When to Harvest Eggplant:
• Harvest eggplants when they are firm and glossy and big enough to eat—about one-third their maximum size.
• To test eggplant fruit for maturity, press the fruit with your thumb; if the flesh springs back it’s green and not ripe; if your thumb leaves an indentation, the fruit is overripe; the best tasting eggplant will be in between.
• A just ripe eggplant when sliced will have soft, well-formed but immature seeds; an immature and unripe eggplant will have no visible seeds; an overripe eggplant will have hard, dark seeds. (Seeds forming inside the fruit cause the skin to go from shiny to dull.) Both an under-ripe and overripe eggplant will be bitter tasting.
It is better to harvest eggplant just before its ripe than to wait too long.
How to Harvest Eggplant:
Cut eggplant fruits from the plant with a garden pruner or sharp knife. Leave one inch of green stem attached to the fruit. Eggplants are very difficult to pull away from the plant by hand; doing so can damage the plant.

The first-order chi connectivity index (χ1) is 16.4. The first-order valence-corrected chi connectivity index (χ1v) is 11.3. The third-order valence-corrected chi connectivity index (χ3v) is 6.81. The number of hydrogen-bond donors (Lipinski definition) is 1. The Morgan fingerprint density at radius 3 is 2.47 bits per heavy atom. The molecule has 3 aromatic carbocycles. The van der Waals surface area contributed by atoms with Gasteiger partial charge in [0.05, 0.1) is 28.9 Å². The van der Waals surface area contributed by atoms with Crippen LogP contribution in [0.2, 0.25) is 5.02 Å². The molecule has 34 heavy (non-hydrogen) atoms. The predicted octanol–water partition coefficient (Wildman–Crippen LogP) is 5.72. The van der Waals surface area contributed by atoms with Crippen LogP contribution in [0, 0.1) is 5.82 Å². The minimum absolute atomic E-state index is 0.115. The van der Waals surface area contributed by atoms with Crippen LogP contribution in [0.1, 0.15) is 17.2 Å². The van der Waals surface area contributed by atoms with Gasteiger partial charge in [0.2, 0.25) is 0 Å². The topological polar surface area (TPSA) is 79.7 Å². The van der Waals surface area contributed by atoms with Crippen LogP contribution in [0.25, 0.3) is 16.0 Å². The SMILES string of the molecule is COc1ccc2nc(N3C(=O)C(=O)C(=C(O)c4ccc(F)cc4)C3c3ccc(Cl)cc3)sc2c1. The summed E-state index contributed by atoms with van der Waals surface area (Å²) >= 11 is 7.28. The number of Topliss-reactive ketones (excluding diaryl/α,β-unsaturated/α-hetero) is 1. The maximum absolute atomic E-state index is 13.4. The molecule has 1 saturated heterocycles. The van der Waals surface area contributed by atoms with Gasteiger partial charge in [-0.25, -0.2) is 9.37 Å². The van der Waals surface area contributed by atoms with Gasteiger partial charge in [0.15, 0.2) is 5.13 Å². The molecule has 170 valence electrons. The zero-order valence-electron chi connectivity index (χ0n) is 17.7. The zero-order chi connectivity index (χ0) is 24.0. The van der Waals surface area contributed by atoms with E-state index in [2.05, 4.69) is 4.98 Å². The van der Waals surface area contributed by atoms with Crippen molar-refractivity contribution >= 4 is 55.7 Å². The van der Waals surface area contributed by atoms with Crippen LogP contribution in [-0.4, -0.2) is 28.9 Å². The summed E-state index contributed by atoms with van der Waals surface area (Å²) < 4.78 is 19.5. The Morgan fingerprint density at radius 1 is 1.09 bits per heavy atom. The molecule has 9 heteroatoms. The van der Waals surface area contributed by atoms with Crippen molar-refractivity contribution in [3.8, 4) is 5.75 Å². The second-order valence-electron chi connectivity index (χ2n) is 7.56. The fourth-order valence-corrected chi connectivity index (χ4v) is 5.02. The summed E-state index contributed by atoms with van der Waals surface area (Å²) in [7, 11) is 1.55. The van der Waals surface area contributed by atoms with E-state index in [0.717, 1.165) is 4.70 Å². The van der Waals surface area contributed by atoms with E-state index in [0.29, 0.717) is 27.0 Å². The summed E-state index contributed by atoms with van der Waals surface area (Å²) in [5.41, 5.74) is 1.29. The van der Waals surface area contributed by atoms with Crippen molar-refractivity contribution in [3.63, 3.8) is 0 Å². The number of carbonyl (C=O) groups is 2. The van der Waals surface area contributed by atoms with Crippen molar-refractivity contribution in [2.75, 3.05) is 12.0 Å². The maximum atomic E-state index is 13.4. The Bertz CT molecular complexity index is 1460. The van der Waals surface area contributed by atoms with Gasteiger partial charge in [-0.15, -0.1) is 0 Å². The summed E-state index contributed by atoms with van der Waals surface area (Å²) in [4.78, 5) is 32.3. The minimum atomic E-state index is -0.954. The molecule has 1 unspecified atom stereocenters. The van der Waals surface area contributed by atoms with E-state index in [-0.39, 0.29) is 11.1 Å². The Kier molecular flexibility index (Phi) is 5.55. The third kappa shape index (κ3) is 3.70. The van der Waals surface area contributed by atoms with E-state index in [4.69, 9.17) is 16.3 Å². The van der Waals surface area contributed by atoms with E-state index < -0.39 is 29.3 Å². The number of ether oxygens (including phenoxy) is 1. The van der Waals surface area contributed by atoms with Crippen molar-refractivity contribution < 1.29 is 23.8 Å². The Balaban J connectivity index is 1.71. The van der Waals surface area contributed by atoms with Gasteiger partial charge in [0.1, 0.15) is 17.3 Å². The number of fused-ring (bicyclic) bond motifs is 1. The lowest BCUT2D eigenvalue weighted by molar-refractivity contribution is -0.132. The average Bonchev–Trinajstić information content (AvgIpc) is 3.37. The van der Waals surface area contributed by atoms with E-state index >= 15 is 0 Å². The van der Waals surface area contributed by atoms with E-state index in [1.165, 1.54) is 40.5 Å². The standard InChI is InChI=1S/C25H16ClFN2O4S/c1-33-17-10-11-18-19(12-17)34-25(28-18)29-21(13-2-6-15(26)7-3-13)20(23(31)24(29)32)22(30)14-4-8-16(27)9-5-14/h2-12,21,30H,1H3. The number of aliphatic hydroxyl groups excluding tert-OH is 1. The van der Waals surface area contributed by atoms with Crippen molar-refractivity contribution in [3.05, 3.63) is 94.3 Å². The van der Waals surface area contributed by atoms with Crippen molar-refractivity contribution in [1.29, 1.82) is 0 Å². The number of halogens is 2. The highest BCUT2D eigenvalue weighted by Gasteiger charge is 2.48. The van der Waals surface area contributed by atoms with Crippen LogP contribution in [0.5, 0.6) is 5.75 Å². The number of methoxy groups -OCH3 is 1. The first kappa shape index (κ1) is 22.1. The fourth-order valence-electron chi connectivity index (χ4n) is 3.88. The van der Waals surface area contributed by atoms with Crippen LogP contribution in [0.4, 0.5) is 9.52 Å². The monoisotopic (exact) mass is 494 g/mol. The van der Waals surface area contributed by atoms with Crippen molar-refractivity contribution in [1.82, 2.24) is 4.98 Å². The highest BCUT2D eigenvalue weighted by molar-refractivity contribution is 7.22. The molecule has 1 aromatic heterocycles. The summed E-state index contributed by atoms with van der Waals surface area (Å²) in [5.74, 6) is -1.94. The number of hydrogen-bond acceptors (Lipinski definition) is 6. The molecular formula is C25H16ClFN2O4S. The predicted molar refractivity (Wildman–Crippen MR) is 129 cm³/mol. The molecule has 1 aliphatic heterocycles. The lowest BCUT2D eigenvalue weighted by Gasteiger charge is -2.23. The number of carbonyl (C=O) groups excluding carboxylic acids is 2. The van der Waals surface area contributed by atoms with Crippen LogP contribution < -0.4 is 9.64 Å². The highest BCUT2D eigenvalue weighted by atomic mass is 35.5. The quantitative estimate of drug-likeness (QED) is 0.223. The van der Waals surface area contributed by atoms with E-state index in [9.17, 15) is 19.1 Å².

How to Store Eggplant:
Store eggplants in a room with high humidity to preserve texture and flavor and avoid dehydration. The optimal temperature for storing eggplant is 55°F (13°C). At 55°F, eggplants will keep for 1 to 2 weeks.
You can store eggplant in the refrigerator but not cooler than 50°F (10°C). Rinse the fruit clean, pat it dry with a kitchen towel, and place it in a perforated plastic bag to keep it from drying out. (Refrigerators are cold and dry, not humid.)
If exposed to temperatures below 41°F (5°C), eggplants will develop surface pits, bronzing, brown spots, and decay.
Eggplant fruit discolors rapidly when cut open, so it’s best to use it immediately once sliced.
Avoid storing eggplants with apples or tomatoes; ethylene (a natural plant hormone released in the form of a gas) given off by those fruits will cause eggplants to brown and decay.
More tips: How to Grow Eggplant.